Comparing correction methods of RCM outputs for improving crop impact projections in the Iberian Peninsula for 21st century

Ruiz-Ramos, M., Rodríguez, A., Dosio, A., Goodess, C. M., Harpham, C., Mínguez, M. I. and Sánchez, E. (2016) Comparing correction methods of RCM outputs for improving crop impact projections in the Iberian Peninsula for 21st century. Climatic Change, 134 (1). pp. 283-297. ISSN 0165-0009

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      Abstract

      Assessment of climate change impacts on crops in regions of complex orography such as the Iberian Peninsula (IP) requires climate model output which is able to describe accurately the observed climate. The high resolution of output provided by Regional Climate Models (RCMs) is expected to be a suitable tool to describe regional and local climatic features, although their simulation results may still present biases. For these reasons, we compared several post-processing methods to correct or reduce the biases of RCM simulations from the ENSEMBLES project for the IP. The bias-corrected datasets were also evaluated in terms of their applicability and consequences in improving the results of a crop model to simulate maize growth and development at two IP locations, using this crop as a reference for summer cropping systems in the region. The use of bias-corrected climate runs improved crop phenology and yield simulation overall and reduced the inter-model variability and thus the uncertainty. The number of observational stations underlying each reference observational dataset used to correct the bias affected the correction performance. Although no single technique showed to be the best one, some methods proved to be more adequate for small initial biases, while others were useful when initial biases were so large as to prevent data application for impact studies. An initial evaluation of the climate data, the bias correction/reduction method and the consequences for impact assessment would be needed to design the most robust, reduced uncertainty ensemble for a specific combination of location, crop, and crop management.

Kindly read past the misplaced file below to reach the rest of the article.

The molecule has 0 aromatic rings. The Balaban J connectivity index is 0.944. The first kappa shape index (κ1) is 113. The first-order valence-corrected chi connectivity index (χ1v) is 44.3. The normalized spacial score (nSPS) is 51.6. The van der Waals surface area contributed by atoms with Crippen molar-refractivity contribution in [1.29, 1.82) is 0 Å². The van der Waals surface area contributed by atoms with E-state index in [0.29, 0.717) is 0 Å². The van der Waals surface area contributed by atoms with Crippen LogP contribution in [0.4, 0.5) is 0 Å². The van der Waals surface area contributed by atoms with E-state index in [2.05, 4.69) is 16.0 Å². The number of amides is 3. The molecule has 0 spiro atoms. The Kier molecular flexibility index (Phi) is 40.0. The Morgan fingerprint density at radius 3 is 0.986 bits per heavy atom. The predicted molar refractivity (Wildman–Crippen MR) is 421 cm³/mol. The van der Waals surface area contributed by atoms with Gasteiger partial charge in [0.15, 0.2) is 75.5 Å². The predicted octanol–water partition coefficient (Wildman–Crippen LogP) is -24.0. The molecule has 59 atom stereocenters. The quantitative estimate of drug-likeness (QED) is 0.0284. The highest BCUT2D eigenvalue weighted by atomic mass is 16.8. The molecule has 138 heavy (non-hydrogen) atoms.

Item Type: Article
      Faculty \ School: Faculty of Science > School of Environmental Sciences
      University of East Anglia > Faculty of Science > Research Groups > Climatic Research Unit
      University of East Anglia > Faculty of Science > Research Groups > Marine and Atmospheric Sciences
      University of East Anglia > Faculty of Science > Research Groups > Climate, Ocean and Atmospheric Sciences
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      Depositing User: Pure Connector
      Date Deposited: 06 Jan 2016 13:01
      Last Modified: 25 Jul 2018 11:10
      URI: https://ueaeprints.uea.ac.uk/id/eprint/56075
      DOI: 10.1007/s10584-015-1518-8

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